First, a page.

"The very first thing that they funded was a public toilet in Chicago. Now they're not funding public toilets, they're funding much higher-profile projects, such as the polio programme," he says.
All his work for Rotary is in his spare time. William spent years selling insurance for the NFU Mutual in his home town of Larne before taking retirement and then going into loss assessment.
"I always wanted to be an airline pilot, but my parents never had the money to send me to the training school. So I went to college and graduated as a mechanical engineer," he explains.
"But I didn't like the idea of spending the rest of my life inside a factory and I got the opportunity to go into insurance sales. I loved meeting people, giving them advice and selling them products that met their needs."
Married to Teodora, who runs an Airbnb in Larne, William has two children, son Toshko (21), who was born in Bulgaria, and daughter Margaret Diana (12).
He and Teodora met when he was holidaying in Sunny Beach in Bulgaria. "She was the manager of the hotel and we exchanged phone numbers. Many months later she came to live in Larne," he says.
Despite having no English when he arrived, Toshko picked it up within months and is now studying chemistry in New York. "The people of Bulgaria are very similar to Irish people in many ways, they're sociable people and they know how to enjoy life," William says.
He says he never knew much about Rotary until one day he was approached by a businessman who invited him along to a meeting.
"I knew they did a few things in the town, but I wasn't really aware of them. But I went along for a few meetings and I thought it was an opportunity to give something back to the community, not necessarily money, but also my time," he says.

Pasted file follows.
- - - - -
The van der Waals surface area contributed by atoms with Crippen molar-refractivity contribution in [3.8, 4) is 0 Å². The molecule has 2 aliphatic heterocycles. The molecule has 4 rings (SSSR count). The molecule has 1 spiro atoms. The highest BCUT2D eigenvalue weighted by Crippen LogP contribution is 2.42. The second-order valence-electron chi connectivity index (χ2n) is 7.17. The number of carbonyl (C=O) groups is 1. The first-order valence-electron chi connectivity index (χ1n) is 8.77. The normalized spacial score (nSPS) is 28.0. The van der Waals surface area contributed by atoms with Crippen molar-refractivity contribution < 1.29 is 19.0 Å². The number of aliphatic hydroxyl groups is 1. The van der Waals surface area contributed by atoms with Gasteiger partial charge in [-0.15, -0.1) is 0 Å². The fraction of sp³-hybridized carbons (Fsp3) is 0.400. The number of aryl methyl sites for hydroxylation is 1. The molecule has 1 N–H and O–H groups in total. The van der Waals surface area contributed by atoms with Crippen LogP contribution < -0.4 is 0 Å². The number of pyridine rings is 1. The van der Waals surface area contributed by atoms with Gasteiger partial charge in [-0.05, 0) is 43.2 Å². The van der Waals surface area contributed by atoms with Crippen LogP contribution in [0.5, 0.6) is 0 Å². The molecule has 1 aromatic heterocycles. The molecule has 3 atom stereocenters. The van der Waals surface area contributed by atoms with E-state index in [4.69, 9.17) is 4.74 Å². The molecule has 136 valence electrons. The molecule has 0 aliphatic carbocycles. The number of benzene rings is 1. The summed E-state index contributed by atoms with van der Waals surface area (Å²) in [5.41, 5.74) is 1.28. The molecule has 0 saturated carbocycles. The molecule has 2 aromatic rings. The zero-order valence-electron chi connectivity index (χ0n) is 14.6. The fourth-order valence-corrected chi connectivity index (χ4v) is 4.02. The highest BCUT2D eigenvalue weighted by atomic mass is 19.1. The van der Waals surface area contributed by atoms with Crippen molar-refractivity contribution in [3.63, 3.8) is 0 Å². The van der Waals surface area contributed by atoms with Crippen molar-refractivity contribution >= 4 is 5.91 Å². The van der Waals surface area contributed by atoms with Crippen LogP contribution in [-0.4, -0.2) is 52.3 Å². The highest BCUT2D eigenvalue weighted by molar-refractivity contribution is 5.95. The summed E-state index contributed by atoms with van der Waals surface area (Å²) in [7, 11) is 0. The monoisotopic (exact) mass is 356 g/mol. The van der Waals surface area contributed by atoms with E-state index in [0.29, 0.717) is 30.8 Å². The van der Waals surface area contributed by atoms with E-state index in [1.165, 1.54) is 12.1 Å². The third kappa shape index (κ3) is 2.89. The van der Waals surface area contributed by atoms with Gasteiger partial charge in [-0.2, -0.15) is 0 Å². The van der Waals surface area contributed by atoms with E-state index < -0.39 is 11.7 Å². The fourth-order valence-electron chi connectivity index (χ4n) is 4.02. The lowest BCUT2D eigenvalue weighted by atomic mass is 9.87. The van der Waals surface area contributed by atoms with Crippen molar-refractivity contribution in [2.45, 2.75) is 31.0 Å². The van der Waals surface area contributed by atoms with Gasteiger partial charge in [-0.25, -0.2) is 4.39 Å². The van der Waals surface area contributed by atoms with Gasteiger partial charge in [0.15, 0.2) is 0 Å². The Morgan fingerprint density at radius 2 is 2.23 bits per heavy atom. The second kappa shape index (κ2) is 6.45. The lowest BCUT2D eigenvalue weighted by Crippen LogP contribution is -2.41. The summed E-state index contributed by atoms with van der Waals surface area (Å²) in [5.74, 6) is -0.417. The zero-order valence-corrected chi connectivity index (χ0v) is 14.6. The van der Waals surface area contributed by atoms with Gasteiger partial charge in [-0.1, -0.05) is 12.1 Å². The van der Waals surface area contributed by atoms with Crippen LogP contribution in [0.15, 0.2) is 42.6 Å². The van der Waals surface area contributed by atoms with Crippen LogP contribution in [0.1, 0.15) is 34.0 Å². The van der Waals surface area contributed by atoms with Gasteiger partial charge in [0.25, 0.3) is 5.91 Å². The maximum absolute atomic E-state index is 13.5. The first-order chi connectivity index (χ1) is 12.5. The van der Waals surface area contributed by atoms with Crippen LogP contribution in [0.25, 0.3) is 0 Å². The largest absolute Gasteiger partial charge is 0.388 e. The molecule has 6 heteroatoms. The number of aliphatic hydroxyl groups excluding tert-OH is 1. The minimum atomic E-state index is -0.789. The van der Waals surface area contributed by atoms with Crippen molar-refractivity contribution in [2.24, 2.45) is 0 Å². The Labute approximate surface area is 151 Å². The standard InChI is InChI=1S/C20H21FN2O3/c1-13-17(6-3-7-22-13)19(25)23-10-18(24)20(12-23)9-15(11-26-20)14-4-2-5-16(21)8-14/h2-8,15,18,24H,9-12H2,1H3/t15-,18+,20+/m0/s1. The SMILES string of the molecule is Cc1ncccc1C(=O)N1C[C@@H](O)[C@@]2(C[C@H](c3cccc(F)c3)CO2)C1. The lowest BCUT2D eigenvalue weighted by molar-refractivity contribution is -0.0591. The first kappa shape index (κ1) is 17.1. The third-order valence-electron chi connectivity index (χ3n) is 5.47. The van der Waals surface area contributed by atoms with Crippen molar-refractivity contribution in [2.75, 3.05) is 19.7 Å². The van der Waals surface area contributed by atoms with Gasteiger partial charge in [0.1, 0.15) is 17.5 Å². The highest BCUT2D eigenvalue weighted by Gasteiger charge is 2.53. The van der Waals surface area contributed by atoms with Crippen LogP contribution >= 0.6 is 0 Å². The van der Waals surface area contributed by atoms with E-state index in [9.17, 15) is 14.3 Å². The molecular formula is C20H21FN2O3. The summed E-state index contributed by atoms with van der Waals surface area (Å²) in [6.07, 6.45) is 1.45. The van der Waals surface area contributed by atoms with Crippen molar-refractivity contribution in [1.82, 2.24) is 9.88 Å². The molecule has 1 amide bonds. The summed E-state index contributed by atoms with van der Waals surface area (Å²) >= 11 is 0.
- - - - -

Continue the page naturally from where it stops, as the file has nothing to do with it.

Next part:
"Obviously, we're giving money to charity as well, but it's more focused than that, Rotary do lots of work in the community.
"I'd always thought of them as businessmen in suits meeting for lunch. And yes, they certainly were businessmen and they were having lunch, but they started to discuss the business side of what they were doing and the programmes they were doing in the town. At that stage they were doing collections to give Christmas parcels to elderly and needy people, and they were giving out 300 parcels a year. They also did a youth leadership programme, but the big thing was the eradication of polio, raising the money to support the programme, and there were opportunities to go out and help administer the vaccine to the children who needed it."
After his first year William was given the job of looking after the work of Rotary Foundation, which oversees the charitable donations to these programmes, and later became club president, before being invited to become one of eight assistant governors in Ireland, and finally was elected as district governor.
Over the years the organisation has changed in many ways, first opening its doors to women in 1987.
"Not long after that we had our first lady member and now about 25% of our members would be ladies," William says.
This year, he says, Rotary in Ireland is focusing on three main charitable projects, the most successful of which is Bikes for Africa, which he ruefully describes as "a victim of its own success".